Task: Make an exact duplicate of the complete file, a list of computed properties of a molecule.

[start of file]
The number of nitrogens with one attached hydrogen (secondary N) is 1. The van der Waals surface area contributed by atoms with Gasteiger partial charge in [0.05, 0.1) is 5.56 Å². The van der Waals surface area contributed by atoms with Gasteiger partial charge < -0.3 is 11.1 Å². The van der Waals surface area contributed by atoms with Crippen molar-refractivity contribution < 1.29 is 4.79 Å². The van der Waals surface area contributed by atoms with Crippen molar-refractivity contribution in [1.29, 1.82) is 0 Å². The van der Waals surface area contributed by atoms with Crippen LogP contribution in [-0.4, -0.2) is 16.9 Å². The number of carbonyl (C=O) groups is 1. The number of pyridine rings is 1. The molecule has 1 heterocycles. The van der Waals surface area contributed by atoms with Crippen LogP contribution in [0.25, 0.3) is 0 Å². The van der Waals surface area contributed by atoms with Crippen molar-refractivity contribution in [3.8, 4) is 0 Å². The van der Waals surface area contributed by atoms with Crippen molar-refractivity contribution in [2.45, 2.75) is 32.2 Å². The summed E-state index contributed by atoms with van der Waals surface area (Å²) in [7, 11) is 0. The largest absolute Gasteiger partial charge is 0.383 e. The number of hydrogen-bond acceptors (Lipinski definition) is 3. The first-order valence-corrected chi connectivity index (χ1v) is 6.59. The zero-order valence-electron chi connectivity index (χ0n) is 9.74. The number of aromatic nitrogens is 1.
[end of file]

The number of nitrogens with one attached hydrogen (secondary N) is 1. The van der Waals surface area contributed by atoms with Gasteiger partial charge in [0.05, 0.1) is 5.56 Å². The van der Waals surface area contributed by atoms with Gasteiger partial charge < -0.3 is 11.1 Å². The van der Waals surface area contributed by atoms with Crippen molar-refractivity contribution < 1.29 is 4.79 Å². The van der Waals surface area contributed by atoms with Crippen molar-refractivity contribution in [1.29, 1.82) is 0 Å². The van der Waals surface area contributed by atoms with Crippen LogP contribution in [-0.4, -0.2) is 16.9 Å². The number of carbonyl (C=O) groups is 1. The number of pyridine rings is 1. The molecule has 1 heterocycles. The van der Waals surface area contributed by atoms with Crippen LogP contribution in [0.25, 0.3) is 0 Å². The van der Waals surface area contributed by atoms with Crippen molar-refractivity contribution in [3.8, 4) is 0 Å². The van der Waals surface area contributed by atoms with Crippen molar-refractivity contribution in [2.45, 2.75) is 32.2 Å². The summed E-state index contributed by atoms with van der Waals surface area (Å²) in [7, 11) is 0. The largest absolute Gasteiger partial charge is 0.383 e. The number of hydrogen-bond acceptors (Lipinski definition) is 3. The first-order valence-corrected chi connectivity index (χ1v) is 6.59. The zero-order valence-electron chi connectivity index (χ0n) is 9.74. The number of aromatic nitrogens is 1.